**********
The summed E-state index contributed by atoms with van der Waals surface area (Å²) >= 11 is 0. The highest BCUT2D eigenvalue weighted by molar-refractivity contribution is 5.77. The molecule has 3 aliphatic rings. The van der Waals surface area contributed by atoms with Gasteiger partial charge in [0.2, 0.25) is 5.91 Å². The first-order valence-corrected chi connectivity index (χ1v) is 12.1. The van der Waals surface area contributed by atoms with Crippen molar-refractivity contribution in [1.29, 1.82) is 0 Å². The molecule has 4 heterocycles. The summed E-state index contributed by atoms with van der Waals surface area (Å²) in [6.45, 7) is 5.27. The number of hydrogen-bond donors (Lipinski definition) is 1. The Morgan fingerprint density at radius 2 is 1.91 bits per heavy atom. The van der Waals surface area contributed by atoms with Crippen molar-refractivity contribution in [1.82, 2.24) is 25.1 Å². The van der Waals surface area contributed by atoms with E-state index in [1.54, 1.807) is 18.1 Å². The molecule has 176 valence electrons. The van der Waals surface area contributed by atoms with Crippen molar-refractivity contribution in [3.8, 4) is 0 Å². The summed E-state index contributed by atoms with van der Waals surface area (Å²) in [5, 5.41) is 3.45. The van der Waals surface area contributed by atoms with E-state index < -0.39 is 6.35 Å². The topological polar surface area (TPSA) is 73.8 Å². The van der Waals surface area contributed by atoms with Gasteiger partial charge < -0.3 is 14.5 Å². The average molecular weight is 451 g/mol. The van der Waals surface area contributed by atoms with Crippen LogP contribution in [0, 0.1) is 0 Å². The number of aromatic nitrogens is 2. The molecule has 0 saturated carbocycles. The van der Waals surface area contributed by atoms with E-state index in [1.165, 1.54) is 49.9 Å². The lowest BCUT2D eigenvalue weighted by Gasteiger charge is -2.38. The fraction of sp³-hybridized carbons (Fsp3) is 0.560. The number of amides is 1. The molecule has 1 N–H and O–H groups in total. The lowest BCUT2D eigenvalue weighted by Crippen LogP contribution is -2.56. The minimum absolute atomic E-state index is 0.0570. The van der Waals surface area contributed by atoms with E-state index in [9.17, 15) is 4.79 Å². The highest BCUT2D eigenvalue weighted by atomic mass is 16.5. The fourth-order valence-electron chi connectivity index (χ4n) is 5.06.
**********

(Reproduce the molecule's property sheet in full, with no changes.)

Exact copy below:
The summed E-state index contributed by atoms with van der Waals surface area (Å²) >= 11 is 0. The highest BCUT2D eigenvalue weighted by molar-refractivity contribution is 5.77. The molecule has 3 aliphatic rings. The van der Waals surface area contributed by atoms with Gasteiger partial charge in [0.2, 0.25) is 5.91 Å². The first-order valence-corrected chi connectivity index (χ1v) is 12.1. The van der Waals surface area contributed by atoms with Crippen molar-refractivity contribution in [1.29, 1.82) is 0 Å². The molecule has 4 heterocycles. The summed E-state index contributed by atoms with van der Waals surface area (Å²) in [6.45, 7) is 5.27. The number of hydrogen-bond donors (Lipinski definition) is 1. The Morgan fingerprint density at radius 2 is 1.91 bits per heavy atom. The van der Waals surface area contributed by atoms with Crippen molar-refractivity contribution in [1.82, 2.24) is 25.1 Å². The van der Waals surface area contributed by atoms with E-state index in [1.54, 1.807) is 18.1 Å². The molecule has 176 valence electrons. The van der Waals surface area contributed by atoms with Crippen molar-refractivity contribution in [3.8, 4) is 0 Å². The summed E-state index contributed by atoms with van der Waals surface area (Å²) in [5, 5.41) is 3.45. The van der Waals surface area contributed by atoms with E-state index < -0.39 is 6.35 Å². The topological polar surface area (TPSA) is 73.8 Å². The van der Waals surface area contributed by atoms with Gasteiger partial charge < -0.3 is 14.5 Å². The average molecular weight is 451 g/mol. The van der Waals surface area contributed by atoms with Crippen LogP contribution in [0, 0.1) is 0 Å². The number of aromatic nitrogens is 2. The molecule has 0 saturated carbocycles. The van der Waals surface area contributed by atoms with E-state index in [1.165, 1.54) is 49.9 Å². The lowest BCUT2D eigenvalue weighted by Gasteiger charge is -2.38. The fraction of sp³-hybridized carbons (Fsp3) is 0.560. The number of amides is 1. The molecule has 1 N–H and O–H groups in total. The lowest BCUT2D eigenvalue weighted by Crippen LogP contribution is -2.56. The minimum absolute atomic E-state index is 0.0570. The van der Waals surface area contributed by atoms with E-state index in [9.17, 15) is 4.79 Å². The highest BCUT2D eigenvalue weighted by atomic mass is 16.5. The fourth-order valence-electron chi connectivity index (χ4n) is 5.06.